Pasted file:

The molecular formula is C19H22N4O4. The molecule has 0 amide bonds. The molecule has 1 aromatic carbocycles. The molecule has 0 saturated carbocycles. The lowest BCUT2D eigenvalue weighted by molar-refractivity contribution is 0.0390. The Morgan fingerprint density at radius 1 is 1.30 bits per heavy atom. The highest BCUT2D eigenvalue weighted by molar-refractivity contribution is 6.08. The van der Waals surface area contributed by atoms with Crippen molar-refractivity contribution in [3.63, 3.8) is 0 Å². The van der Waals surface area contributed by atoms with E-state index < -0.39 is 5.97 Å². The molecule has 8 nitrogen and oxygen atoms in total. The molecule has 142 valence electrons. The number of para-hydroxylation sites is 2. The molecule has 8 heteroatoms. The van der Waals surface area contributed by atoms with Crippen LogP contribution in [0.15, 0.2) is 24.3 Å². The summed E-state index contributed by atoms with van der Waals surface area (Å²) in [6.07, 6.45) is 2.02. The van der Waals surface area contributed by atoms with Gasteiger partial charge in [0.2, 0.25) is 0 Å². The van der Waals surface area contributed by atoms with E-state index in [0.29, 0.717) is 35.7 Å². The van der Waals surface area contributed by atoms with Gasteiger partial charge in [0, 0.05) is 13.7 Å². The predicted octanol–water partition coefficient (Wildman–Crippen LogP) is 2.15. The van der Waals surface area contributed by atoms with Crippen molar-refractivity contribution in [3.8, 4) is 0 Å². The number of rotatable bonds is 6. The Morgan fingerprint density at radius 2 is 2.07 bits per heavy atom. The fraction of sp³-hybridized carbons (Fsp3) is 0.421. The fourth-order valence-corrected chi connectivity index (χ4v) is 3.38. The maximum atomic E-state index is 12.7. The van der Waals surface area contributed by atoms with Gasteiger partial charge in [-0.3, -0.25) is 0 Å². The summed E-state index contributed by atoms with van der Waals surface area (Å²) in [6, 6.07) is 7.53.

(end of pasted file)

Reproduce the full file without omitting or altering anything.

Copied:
The molecular formula is C19H22N4O4. The molecule has 0 amide bonds. The molecule has 1 aromatic carbocycles. The molecule has 0 saturated carbocycles. The lowest BCUT2D eigenvalue weighted by molar-refractivity contribution is 0.0390. The Morgan fingerprint density at radius 1 is 1.30 bits per heavy atom. The highest BCUT2D eigenvalue weighted by molar-refractivity contribution is 6.08. The van der Waals surface area contributed by atoms with Crippen molar-refractivity contribution in [3.63, 3.8) is 0 Å². The van der Waals surface area contributed by atoms with E-state index < -0.39 is 5.97 Å². The molecule has 8 nitrogen and oxygen atoms in total. The molecule has 142 valence electrons. The number of para-hydroxylation sites is 2. The molecule has 8 heteroatoms. The van der Waals surface area contributed by atoms with Crippen LogP contribution in [0.15, 0.2) is 24.3 Å². The summed E-state index contributed by atoms with van der Waals surface area (Å²) in [6.07, 6.45) is 2.02. The van der Waals surface area contributed by atoms with Gasteiger partial charge in [0.2, 0.25) is 0 Å². The van der Waals surface area contributed by atoms with E-state index in [0.29, 0.717) is 35.7 Å². The van der Waals surface area contributed by atoms with Gasteiger partial charge in [0, 0.05) is 13.7 Å². The predicted octanol–water partition coefficient (Wildman–Crippen LogP) is 2.15. The van der Waals surface area contributed by atoms with Crippen molar-refractivity contribution in [3.8, 4) is 0 Å². The number of rotatable bonds is 6. The Morgan fingerprint density at radius 2 is 2.07 bits per heavy atom. The fraction of sp³-hybridized carbons (Fsp3) is 0.421. The fourth-order valence-corrected chi connectivity index (χ4v) is 3.38. The maximum atomic E-state index is 12.7. The van der Waals surface area contributed by atoms with Gasteiger partial charge in [-0.3, -0.25) is 0 Å². The summed E-state index contributed by atoms with van der Waals surface area (Å²) in [6, 6.07) is 7.53.